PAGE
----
top of page

Everything Up in (Holy) Smoke

“I wonder what would happen,” reflects author Mark Alan Powell, “if we collected the offering on Sunday morning, set the plates on the altar, and then tossed in a match, burning up everyone’s money.”

In his book Giving to God: The Bible’s Good News about Living a Generous Life (Eerdmans, 2006), Powell reminds us that most of the sacrifices in the Old Testament were consumed by fire, rather than being used to sustain the priests, or help the poor, or accomplish some other practical purpose. Like the costly perfume that could have been sold to benefit the poor, the giving to God was itself the point.

This has been a hard lesson for me to learn, and I’m still learning it.

Of course we are to make the most of our talents, spiritual gifts, and opportunities. Yet how tempting it is to fixate upon outcomes: to define our careers, our families—even our charitable giving—in terms of what is accomplished, rather than in terms of the open-handed totality of our offering to God, for him to do with as he pleases.

The New Testament offers a spectrum of words to describe how Christians relate to God: sacrifice, slave, servant, friend, and child. And Paul most frequently picks the one, “slave,” that epitomizes his exhortation in Romans 12:1 to offer our bodies as “living [perpetual] sacrifices” to God.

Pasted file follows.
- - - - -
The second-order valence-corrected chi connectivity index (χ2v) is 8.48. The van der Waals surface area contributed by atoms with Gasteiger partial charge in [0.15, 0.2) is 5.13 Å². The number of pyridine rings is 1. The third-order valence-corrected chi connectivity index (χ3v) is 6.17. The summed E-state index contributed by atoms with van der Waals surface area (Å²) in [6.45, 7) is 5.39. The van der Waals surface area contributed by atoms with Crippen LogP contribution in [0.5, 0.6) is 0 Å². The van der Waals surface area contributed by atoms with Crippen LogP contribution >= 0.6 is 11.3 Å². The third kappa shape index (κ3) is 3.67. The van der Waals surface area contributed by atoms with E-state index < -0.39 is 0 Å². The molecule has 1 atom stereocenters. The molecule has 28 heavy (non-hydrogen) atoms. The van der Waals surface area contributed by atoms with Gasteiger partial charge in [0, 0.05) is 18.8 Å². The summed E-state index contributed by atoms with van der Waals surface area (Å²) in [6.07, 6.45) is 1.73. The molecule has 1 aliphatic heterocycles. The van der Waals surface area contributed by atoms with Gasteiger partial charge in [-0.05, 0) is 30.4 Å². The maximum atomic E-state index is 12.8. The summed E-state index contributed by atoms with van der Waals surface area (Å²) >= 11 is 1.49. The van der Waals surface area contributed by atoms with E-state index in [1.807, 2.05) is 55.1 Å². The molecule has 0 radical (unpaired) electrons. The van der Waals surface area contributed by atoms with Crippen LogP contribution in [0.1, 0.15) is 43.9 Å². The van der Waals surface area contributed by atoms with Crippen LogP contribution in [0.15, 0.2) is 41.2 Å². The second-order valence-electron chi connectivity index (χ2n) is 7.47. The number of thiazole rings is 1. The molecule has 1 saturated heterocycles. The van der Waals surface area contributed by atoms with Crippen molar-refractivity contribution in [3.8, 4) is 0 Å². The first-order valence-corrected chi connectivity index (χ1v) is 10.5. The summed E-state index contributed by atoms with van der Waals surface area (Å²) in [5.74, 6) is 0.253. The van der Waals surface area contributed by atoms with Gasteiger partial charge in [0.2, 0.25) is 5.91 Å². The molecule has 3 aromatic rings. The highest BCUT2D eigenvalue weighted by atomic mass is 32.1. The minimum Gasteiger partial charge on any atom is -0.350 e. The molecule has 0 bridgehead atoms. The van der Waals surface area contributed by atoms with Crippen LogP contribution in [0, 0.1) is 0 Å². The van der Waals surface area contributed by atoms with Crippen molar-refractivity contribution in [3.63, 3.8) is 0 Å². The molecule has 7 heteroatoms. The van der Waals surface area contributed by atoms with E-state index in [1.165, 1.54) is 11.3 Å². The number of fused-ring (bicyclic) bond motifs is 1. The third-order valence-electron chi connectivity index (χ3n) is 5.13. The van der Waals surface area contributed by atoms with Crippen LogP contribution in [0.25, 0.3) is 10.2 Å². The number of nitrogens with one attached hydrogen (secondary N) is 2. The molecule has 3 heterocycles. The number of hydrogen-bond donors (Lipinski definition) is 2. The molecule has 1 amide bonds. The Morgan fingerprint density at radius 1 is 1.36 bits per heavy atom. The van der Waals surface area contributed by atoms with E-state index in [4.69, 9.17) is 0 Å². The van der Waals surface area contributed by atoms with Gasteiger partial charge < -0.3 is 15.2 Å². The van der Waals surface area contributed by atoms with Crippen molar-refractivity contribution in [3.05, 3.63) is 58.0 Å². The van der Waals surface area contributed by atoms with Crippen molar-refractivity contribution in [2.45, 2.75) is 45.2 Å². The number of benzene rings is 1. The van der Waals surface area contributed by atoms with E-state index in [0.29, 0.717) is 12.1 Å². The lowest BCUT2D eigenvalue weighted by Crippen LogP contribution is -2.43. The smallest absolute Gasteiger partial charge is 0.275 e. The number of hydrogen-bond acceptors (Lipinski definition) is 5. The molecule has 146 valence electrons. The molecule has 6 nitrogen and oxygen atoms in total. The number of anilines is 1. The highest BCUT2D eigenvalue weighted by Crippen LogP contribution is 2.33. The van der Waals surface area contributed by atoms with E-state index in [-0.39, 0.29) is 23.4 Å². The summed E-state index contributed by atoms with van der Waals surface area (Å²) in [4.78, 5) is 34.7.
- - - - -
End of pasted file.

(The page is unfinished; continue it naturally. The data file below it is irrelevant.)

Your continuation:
So while effectiveness matters—as the parable of the talents reminds us, and as does Paul’s own exhortation to be careful how we build (I Cor. 3)—we must also recognize that we really can’t know the full effects of our actions and thus must not measure what we do only by what we perceive the effects to be.

As a writer, I send articles, blog entries, reviews, and books into the world and afterward I get only occasional glimpses of any good they might be doing. So I must do the best I can, and then just offer them up to God as sacrifices.

What will any of us say or do today that will make a difference, that will mark an individual or community in an important way?

We can’t know. And we don’t need to know. What we get to do instead is to render our whole selves up to God as grateful slaves, as living sacrifices. Whatever happens next is God’s gift. We are those who have already died to this world and now are living in “gracetime”—forever!

(This article is lightly adapted from the version published this month in the Wheaton College alumni magazine.)


 Mini Courses 


Understand key ideas in important Christian theology, ethics, and history in 30 minutes (or less!) in ThinkBetter Media's mini-courses, created by award-winning theologian and historian Dr. John G. Stackhouse, Jr. 

bottom of page